Mandy came into our lives a little over seven years ago. She has been our faithful companion on many long drives, successfully guiding our “familymobile” to numerous obscure locations. Mandy, of course, is our GPS. We call her this because when she was new, we cycled through all the internally programmed voices available—mimicking everyone from George W. Bush to some sarcastic mate from Australia—but finally decided on a Midwestern female named Mandy.
It has been great to have Mandy in the family. However, we quickly learned something very important about her. Although she is helpful, she is not altogether reliable. Occasionally she commands us to exit the freeway only to get right back on it. She once got us lost in Chicago. On top of all that, she doesn’t keep track of new roads that are built. I suppose I could take the blame for that, as I have not updated her maps since she was new. But, hey, I’d rather pass the buck.
Mandy’s shortcomings are revealed every time we drive toward Indianapolis on the new US 31. All of us in northwest Indiana have a love/hate relationship with this highway that is being reconfigured to facilitate traffic between South Bend and Indianapolis. We complain about the construction and road blockages, but we enjoy shaving a few minutes off our trip and skipping Kokomo completely.
Mandy, however, isn’t so sure. As I near Indianapolis, she repeatedly chides me for ignoring her instructions. “Turn around when possible.” “I said, turn around when possible!” “Recalculating…” “Hey, Bozo, you’re driving through a field!” Well, she doesn’t actually say that, but I know what she’s thinking. A glance at the screen shows my little automotive icon in the middle of a pasture without a road in sight. She must think I am a moron, plowing a minivan through acres of cornfields.
What Mandy doesn’t realize (although I keep telling her) is that I have been following the signs. The road has been re-routed. Vehicles of every kind can now speed along where just a few years ago only combines dared to roam. Mandy just does not have all the information.
Mandy may soon be replaced. She is an old woman in “GPS years.” It takes her forever to warm up on cold winter mornings, and she has developed a habit of relinquishing her hold on the windshield, causing her to tumble into my lap at the most inopportune times. Instead of forking out the money to buy a map update, we might just purchase a new GPS. It will be a sad day, but we need something more reliable.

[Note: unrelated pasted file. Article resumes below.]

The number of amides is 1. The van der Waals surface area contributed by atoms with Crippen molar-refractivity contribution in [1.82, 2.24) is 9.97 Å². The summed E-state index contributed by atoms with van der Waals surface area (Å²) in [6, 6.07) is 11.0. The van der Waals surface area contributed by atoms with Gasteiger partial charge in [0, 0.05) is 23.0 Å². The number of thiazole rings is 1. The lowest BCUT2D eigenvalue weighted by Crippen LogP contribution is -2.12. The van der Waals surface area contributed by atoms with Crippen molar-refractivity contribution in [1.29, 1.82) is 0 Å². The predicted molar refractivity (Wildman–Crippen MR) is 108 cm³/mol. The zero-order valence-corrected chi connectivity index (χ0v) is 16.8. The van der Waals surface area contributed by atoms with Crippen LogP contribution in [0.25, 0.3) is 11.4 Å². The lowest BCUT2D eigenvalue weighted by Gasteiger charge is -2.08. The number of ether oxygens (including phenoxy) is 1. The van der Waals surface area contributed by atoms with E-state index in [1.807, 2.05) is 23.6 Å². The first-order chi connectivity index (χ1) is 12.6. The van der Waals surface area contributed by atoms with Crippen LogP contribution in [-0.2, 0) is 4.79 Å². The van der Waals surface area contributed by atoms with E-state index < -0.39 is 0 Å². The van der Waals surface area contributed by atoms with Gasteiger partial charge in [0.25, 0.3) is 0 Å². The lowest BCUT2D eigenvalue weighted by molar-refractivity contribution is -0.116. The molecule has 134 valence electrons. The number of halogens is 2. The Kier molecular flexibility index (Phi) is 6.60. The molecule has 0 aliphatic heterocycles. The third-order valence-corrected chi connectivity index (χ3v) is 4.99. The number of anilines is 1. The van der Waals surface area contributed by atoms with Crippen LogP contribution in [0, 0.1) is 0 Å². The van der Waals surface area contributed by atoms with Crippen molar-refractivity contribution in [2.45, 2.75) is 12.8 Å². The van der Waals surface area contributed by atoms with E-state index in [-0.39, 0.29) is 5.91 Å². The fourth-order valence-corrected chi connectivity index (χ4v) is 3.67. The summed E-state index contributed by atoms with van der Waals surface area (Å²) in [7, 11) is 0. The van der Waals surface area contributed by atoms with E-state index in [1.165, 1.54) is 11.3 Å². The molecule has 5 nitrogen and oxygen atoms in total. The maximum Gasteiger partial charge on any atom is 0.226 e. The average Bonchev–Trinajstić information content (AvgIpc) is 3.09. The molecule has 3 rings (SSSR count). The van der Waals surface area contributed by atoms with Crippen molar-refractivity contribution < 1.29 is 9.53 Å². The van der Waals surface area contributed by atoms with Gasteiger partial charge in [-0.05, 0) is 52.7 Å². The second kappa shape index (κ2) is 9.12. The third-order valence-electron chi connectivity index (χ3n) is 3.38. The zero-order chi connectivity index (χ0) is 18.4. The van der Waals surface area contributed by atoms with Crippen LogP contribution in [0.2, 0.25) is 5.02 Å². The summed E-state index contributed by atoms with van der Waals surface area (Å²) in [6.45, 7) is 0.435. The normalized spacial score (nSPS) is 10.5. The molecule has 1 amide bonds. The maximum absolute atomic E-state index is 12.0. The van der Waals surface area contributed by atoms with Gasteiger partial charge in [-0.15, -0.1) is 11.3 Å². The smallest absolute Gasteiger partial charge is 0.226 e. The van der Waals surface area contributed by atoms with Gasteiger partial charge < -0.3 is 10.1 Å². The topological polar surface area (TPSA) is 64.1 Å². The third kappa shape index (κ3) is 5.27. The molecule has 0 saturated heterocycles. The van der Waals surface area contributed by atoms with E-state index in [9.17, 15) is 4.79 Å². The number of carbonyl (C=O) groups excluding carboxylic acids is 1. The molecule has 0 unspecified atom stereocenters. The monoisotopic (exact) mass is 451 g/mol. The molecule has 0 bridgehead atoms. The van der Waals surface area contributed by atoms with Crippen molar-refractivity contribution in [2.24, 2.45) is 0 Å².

Unfortunately, Mandy sometimes reminds me of myself. I have an “inner GPS” that thinks it knows the best way to go. It says, “If it feels good, do it. If everyone is doing it, it must be OK.” However, God has road signs that nudge me along certain paths, often contrary to what my inner GPS is telling me.
God’s road signs are found in the Bible. When my inner GPS tells me to “look out for number one,” the Bible tells me to look out for the interests of others (Philippians 2:4). When my inner GPS tells me that it’s ok to gossip, the Bible reminds me that God hates one who “sows discord among brethren” (Proverbs 6:19). When my inner GPS tells me to desire more riches, the Bible tells me to “be content with such things as you have” (Hebrews 13:5). When may inner GPS tells me that I am good enough to make it to Heaven, God tells me that the way to God comes not through “works of righteousness” (Titus 3:5).
We have come to the conclusion that we cannot always rely on Mandy—we must consult the signs that have been erected along the path. Would it also not make sense to heed God’s instructions more than our own inner feelings as we navigate through this life?
This article appeared in the Bremen Enquirer on April 1, 2015, in my column entitled Connections: Relating the Bible to Everyday Life.